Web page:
To be sure, as Ware notes, later in 1 Cor 15, Paul engages the question of “in what kind of body” are the dead to be raised (vv. 35-49), and Paul here posits a dramatic and profound transformation, those raised being “changed” powerfully. In vv. 42-44, in particular, Paul makes a series of contrasts between the mortal body and the resurrection body: corruption/incorruption, dishonour/glory, weakness/power, “soulish”/spiritual. And Paul also makes the claim that the resurrection of believers will be modelled on Jesus’ resurrection.
But Christ has indeed been raised from the dead, the firstfruits of those who have fallen asleep.
–1 Corinthians 15:20
Messiah is the “first fruits” of the dead, the first to rise, the first to experience the bodily resurrection from death through “a dramatic and profound transformation” unlike anything that had ever occurred before. As “first fruits,” he illustrates that the promises of God about a general resurrection are true, for the Master powerfully demonstrated the reality of the resurrection with his own body.
The first account I composed, Theophilus, about all that Jesus began to do and teach, until the day when He was taken up to heaven, after He had by the Holy Spirit given orders to the apostles whom He had chosen. To these He also presented Himself alive after His suffering, by many convincing proofs, appearing to them over a period of forty days and speaking of the things concerning the kingdom of God.
I won’t go into an inventory of all the different witnesses of Jesus’ resurrection that are recorded in the Gospels, but we have every indication that perhaps five-hundred people or more were witnesses that he physically came alive from the dead, that his wounds were still present, that he ate and drank, and that he wasn’t just some sort of vision or “floaty ghost,” but was a real, live human being who once had been dead. He appeared to witnesses so we would have living accounts of the resurrection, so that we could believe, not mindlessly or blindly, but based on what actual human beings saw and experienced in his presence.
Of course, we have to believe that the Biblical record is accurate regarding these witnesses, and some two-thousand years later, it’s possible to introduce some doubt, but these things can only be discerned through the Spirit:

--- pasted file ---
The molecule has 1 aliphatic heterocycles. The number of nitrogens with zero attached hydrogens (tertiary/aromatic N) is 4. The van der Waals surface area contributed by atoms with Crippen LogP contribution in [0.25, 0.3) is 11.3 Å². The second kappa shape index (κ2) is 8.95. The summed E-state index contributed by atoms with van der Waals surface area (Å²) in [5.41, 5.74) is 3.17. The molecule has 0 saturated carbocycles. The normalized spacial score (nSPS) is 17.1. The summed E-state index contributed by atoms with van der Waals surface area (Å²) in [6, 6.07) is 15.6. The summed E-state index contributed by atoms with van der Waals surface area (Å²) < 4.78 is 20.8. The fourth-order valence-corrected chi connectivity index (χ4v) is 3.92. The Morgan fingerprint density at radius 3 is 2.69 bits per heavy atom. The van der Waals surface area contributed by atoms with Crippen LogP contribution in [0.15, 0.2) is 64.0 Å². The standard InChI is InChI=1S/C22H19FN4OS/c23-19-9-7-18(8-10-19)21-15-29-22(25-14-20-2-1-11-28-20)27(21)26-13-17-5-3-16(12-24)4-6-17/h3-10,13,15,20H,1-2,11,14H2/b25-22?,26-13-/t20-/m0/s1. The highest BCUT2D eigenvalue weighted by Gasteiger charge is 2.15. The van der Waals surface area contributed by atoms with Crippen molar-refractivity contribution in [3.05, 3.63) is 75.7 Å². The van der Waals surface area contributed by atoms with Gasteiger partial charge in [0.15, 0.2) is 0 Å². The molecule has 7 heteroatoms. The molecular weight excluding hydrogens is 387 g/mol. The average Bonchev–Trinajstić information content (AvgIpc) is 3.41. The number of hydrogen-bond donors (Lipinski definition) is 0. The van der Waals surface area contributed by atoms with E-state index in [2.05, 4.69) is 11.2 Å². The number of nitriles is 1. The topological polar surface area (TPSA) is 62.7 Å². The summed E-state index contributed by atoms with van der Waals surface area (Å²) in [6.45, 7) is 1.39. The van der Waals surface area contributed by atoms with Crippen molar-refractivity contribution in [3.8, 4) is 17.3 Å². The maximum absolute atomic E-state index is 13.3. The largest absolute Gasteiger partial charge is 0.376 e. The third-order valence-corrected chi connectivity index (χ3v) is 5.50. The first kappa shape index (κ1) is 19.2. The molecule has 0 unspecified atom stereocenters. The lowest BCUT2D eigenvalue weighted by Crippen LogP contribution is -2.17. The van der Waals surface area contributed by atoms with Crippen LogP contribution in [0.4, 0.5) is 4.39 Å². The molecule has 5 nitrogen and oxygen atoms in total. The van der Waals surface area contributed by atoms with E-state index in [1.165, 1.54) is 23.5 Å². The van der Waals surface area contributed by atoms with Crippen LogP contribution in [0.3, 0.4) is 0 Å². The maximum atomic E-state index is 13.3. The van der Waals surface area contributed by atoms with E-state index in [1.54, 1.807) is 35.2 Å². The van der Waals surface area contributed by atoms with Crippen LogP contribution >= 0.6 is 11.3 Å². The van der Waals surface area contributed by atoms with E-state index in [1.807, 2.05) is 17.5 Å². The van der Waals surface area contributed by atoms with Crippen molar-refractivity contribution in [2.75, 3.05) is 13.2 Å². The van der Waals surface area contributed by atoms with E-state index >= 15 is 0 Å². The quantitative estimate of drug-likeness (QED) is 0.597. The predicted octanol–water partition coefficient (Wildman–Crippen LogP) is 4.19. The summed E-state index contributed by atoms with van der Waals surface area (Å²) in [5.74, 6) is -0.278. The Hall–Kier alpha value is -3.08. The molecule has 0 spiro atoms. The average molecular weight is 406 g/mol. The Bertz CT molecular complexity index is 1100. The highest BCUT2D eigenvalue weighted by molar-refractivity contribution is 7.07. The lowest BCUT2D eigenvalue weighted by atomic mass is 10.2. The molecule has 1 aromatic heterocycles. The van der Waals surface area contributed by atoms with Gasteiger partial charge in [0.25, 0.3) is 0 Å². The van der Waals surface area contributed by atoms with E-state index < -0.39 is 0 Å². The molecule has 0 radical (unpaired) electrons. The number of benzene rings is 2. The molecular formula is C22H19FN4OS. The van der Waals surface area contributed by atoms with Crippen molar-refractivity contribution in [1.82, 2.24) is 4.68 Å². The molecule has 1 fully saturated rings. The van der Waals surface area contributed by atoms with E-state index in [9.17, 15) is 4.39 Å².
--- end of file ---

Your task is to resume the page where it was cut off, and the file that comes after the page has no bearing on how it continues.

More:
For to us God revealed them through the Spirit; for the Spirit searches all things, even the depths of God. For who among men knows the thoughts of a man except the spirit of the man which is in him? Even so the thoughts of God no one knows except the Spirit of God. Now we have received, not the spirit of the world, but the Spirit who is from God, so that we may know the things freely given to us by God, which things we also speak, not in words taught by human wisdom, but in those taught by the Spirit, combining spiritual thoughts with spiritual words.
But a natural man does not accept the things of the Spirit of God, for they are foolishness to him; and he cannot understand them, because they are spiritually appraised. But he who is spiritual appraises all things, yet he himself is appraised by no one. For who has known the mind of the Lord, that he will instruct Him? But we have the mind of Christ.
–1 Corinthians 2:10-16
What people saw with their eyes and heard with their ears, we must accept as true by faith and through the Spirit. Without the Spirit, they sound like ridiculous nonsense.
When the accusers stood up, they began bringing charges against him not of such crimes as I was expecting, but they simply had some points of disagreement with him about their own religion and about a dead man, Jesus, whom Paul asserted to be alive.
And now I am standing trial for the hope of the promise made by God to our fathers; the promise to which our twelve tribes hope to attain, as they earnestly serve God night and day. And for this hope, O King, I am being accused by Jews. Why is it considered incredible among you people if God does raise the dead?
During the various legal hearings to which Paul was subjected after his arrest in Jerusalem, one of the things the Romans could not comprehend was the matter of a “dead man” coming back to life and the fact that different groups of Jews would argue violently over such a thing. To the pagan Romans, it seems like incomprehensible nonsense.
That’s what it seems like to much of the world today without the ability to read the Bible through “spiritual” eyes, so to speak. But once we have our eyes opened and we can see, then we can believe by faith that not only was the bodily resurrection of Jesus real, but that it is evidence for the faithful that we too will be resurrected when the Master returns for us.